Alumnus is Pirq-ing up the daily deals market

Maybe James Sun was never the hiring type.

More of a job creator, the 1999 BA graduate of the University of Washington Foster School of Business has been one busy entrepreneur since being the last contestant “fired” on national television by Donald Trump in the season six finale of “The Apprentice.”

Sun’s latest venture is Pirq, a clever twist on the buzzing “daily deal” industry that was pioneered by Groupon.

James Sun (Foster BA 1999) is a serial entrepreneurPirq’s innovation is a smart phone app that identifies instant deals offered by businesses—initially restaurants—near your location or destination. Simply activate the virtual coupon and redeem on the spot for up to 50% off the total bill. Instant gratification.

Sun says it’s a win-win. Customers pay no upfront charge, endure no waiting period, swallow no pre-purchased coupons that never get used. And businesses get the opportunity to offer more targeted deals and the flexibility to avoid being crushed by oversold daily deals.

“Pirq shifts the way we discover and get deals by letting our smart phones help us find instant, relevant savings wherever we are—in a way that benefits both consumers and businesses,” said Sun.

UW alumni exclusive deals

Pirq recently raised $2 million in venture capital funding and is expanding rapidly from its home market of Seattle. Sun, the company’s CEO, has been busy making exclusive partnerships with a variety of organizations. The newest is with the University of Washington Alumni Association, announced in May 2012.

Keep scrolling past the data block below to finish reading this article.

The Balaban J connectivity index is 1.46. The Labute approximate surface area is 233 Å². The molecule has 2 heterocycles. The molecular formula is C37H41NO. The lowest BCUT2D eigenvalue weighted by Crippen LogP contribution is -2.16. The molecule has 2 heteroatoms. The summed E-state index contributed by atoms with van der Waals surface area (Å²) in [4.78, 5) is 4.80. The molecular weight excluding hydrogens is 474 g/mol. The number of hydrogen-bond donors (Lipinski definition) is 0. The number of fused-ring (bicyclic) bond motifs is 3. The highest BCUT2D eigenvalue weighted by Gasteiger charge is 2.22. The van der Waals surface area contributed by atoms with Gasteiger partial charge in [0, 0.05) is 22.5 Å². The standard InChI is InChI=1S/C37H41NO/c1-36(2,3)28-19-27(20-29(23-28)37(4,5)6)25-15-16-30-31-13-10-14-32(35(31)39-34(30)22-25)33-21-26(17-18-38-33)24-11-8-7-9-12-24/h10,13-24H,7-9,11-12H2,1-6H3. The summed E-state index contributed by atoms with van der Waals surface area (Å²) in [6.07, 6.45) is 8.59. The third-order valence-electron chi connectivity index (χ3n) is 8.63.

UWAA members have only to enter their member number when downloading the free Pirq app to become eligible for exclusive offers unavailable to the general public. What’s more, Pirq will donate 10 percent of the proceeds from each member transaction to support the UWAA.

“Pirq is an innovative business founded by a UW alum, and it provides our members with relevant benefits they can access through their phones while generating support for the UWAA,” said UWAA executive director Paul Rucker, in an interview with GeekWire. “Members will absolutely enjoy saving money with Pirq and… we’re thrilled to be working with Pirq.”

Life after Trump

Given his adventures since “The Apprentice” wrapped, you’d be hard-pressed to argue that Sun would have been better off as a foot soldier in Trump’s gold-plated, real-estate empire.

After his televised dismissal, Sun leveraged his new-found celebrity to launch and host his own international TV show. “Sun Tzu: War on Business,” a co-production of the BBC, MediaCorp and CCTV, was broadcast in 20 nations across Asia in 2009-10. In each episode, Sun counseled motivated-but-struggling entrepreneurs on lessons from “The Art of War,” the iconic writings of the ancient Chinese general and philosopher Sun Tzu.

Returning to business of his own making, Sun founded GeoPage, a location-based search company that helps people find restaurants, hotels and attractions in their vicinity. GeoPage built the platform upon which Pirq now operates.

Sun also is an active angel investor and strategic advisor to a number of start-ups. He serves on the board of United Way of King County and the King County Scoutreach Program, as well as Seeyourimpact.org, an organization that solicits micro-donations to support children in the developing world.

Columns magazine recently named Sun one of the UW’s “Wondrous 100 Alumni,” and he recently judged the Foster School Business Plan Competition.

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